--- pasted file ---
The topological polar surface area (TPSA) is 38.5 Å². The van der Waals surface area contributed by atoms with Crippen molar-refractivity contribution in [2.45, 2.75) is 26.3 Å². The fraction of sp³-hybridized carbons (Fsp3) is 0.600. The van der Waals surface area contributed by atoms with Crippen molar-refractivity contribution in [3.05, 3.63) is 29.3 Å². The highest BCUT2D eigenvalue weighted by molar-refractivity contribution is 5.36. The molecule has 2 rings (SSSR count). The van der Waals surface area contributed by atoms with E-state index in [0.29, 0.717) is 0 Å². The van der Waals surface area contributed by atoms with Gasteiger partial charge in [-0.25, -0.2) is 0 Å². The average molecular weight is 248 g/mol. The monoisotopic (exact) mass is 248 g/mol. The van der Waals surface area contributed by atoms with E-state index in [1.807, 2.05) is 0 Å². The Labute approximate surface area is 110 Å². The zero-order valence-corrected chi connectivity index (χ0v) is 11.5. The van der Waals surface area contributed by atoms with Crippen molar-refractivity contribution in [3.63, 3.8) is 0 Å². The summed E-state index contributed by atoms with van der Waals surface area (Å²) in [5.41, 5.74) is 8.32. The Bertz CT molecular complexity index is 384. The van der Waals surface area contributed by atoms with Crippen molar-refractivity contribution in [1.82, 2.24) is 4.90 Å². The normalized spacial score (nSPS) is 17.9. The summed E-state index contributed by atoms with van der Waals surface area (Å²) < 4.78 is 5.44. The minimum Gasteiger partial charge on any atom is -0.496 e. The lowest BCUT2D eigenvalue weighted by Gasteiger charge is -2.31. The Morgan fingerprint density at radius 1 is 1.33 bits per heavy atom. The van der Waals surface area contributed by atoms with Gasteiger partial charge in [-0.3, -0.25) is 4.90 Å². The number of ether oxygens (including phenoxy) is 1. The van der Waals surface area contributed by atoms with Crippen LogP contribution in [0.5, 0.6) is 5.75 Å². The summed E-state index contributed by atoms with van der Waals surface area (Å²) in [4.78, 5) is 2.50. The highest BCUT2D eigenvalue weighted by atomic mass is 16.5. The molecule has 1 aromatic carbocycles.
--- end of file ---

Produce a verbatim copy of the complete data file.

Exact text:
The topological polar surface area (TPSA) is 38.5 Å². The van der Waals surface area contributed by atoms with Crippen molar-refractivity contribution in [2.45, 2.75) is 26.3 Å². The fraction of sp³-hybridized carbons (Fsp3) is 0.600. The van der Waals surface area contributed by atoms with Crippen molar-refractivity contribution in [3.05, 3.63) is 29.3 Å². The highest BCUT2D eigenvalue weighted by molar-refractivity contribution is 5.36. The molecule has 2 rings (SSSR count). The van der Waals surface area contributed by atoms with E-state index in [0.29, 0.717) is 0 Å². The van der Waals surface area contributed by atoms with Gasteiger partial charge in [-0.25, -0.2) is 0 Å². The average molecular weight is 248 g/mol. The monoisotopic (exact) mass is 248 g/mol. The van der Waals surface area contributed by atoms with E-state index in [1.807, 2.05) is 0 Å². The Labute approximate surface area is 110 Å². The zero-order valence-corrected chi connectivity index (χ0v) is 11.5. The van der Waals surface area contributed by atoms with Crippen molar-refractivity contribution in [3.63, 3.8) is 0 Å². The summed E-state index contributed by atoms with van der Waals surface area (Å²) in [5.41, 5.74) is 8.32. The Bertz CT molecular complexity index is 384. The van der Waals surface area contributed by atoms with Crippen molar-refractivity contribution in [1.82, 2.24) is 4.90 Å². The normalized spacial score (nSPS) is 17.9. The summed E-state index contributed by atoms with van der Waals surface area (Å²) < 4.78 is 5.44. The minimum Gasteiger partial charge on any atom is -0.496 e. The lowest BCUT2D eigenvalue weighted by Gasteiger charge is -2.31. The Morgan fingerprint density at radius 1 is 1.33 bits per heavy atom. The van der Waals surface area contributed by atoms with Gasteiger partial charge in [-0.3, -0.25) is 4.90 Å². The number of ether oxygens (including phenoxy) is 1. The van der Waals surface area contributed by atoms with Crippen LogP contribution in [0.5, 0.6) is 5.75 Å². The summed E-state index contributed by atoms with van der Waals surface area (Å²) in [4.78, 5) is 2.50. The highest BCUT2D eigenvalue weighted by atomic mass is 16.5. The molecule has 1 aromatic carbocycles.